Verizon clearly understands the importance of retention and these service experiences provided some proof:
- Value my time. We are all busy, and the last thing we want to be doing is dealing with the phone company. By focusing on user experience both on their site and one the phone, Verizon shows that they value my time. By limiting or forgoing the standard closing statement, Verizon again shows that they value my time. Telling me how they value me as a customer and repeating their latest slogan does nothing. Demonstrating it is what matters.
- Be my advocate. This is a strategy that the best performers all understand and use effectively. Saving me $10/month on a bill that averages over $300 makes financial sense. It makes me feel valued. It creates an emotional bond, which improves REAL loyalty. If that tactic results in an increase in customer retention by just a few days, Verizon comes out ahead. And I have no doubt that is does.
- Follow up. Part of being an advocate is following up when necessary to ensure satisfaction. Verizon did not go overboard with this. A simple, quick touch point is all it takes to instill positive emotional loyalty. This was a lesson I learned many years ago when we made follow-up calls to first-time progressive lens (no line bifocals) buyers for an optical chain client. That simple call produced a verified ROI of close to 700%.
- Understand the critical path. Verizon needed my approval to add the international package. Traditionally, they would have told my colleague to have me call in, get routed through 3 agents, explain the situation (as if I was an expert) to each one, then go through a myriad of security checks to verify my identity so they can push a button and charge me more money. That creates multiple unnecessary touch points, eats up valuable time, and causes negative emotions. Instead, Verizon understood that there is a quicker, easier path to completion. Just call the person from whom you need approval. They may actually answer. And when they do, get to the point.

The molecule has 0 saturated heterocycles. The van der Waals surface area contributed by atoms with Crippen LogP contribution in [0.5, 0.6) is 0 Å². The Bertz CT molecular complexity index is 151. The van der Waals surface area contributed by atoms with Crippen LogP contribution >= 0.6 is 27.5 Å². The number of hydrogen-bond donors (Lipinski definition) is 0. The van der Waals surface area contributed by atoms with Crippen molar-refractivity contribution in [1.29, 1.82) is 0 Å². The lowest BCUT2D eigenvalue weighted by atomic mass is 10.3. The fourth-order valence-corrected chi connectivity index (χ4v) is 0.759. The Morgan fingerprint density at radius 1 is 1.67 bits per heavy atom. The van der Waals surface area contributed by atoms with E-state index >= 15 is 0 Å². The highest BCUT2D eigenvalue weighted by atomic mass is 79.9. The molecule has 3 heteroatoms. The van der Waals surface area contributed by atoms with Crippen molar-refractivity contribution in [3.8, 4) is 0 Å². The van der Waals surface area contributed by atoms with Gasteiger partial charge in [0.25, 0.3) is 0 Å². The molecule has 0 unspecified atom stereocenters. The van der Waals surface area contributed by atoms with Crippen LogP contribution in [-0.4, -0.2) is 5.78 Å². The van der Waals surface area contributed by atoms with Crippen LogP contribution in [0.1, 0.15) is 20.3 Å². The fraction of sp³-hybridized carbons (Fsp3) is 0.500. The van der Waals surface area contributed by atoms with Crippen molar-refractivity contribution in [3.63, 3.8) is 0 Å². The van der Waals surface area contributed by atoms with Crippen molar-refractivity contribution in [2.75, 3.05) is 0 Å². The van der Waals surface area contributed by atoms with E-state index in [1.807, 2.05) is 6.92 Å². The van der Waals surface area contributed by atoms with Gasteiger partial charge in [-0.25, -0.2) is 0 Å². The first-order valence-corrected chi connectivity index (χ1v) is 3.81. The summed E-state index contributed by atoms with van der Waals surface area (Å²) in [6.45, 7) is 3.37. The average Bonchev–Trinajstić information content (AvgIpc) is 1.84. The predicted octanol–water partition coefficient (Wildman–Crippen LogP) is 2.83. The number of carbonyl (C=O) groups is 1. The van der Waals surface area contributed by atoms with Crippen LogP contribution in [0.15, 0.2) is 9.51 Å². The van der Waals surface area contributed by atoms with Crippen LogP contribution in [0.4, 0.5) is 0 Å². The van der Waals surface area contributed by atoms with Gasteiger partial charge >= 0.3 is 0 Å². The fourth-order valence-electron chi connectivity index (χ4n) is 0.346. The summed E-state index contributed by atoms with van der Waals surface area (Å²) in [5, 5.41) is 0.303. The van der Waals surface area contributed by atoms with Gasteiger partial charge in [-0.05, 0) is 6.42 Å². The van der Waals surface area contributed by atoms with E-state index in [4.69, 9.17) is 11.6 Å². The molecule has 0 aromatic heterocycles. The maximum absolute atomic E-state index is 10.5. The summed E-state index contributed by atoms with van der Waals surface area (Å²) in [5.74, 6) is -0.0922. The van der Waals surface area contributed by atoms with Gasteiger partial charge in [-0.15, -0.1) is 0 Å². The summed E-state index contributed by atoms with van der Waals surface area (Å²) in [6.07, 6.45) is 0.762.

Finally, I don’t know whether these experiences were exceptions or the norm. Regardless, positive examples are always welcome. It is especially refreshing to see this in a large, complex, regulated organization like Verizon. I feel for the loyalty marketers at these large companies who are blocked and frustrated daily by financial and legal overseers. These cannot be easy policies to implement.
So think about your customers and their experience. How can you better value their time through your interactions? Remember the critical path and always try to keep to it. Understand lifetime value and that lowering revenue in the present only hurts if you don’t increase retention. And how can you follow-up just to make sure everything is OK? There are plenty of ways to automate this, and the payback will surely outweigh the effort.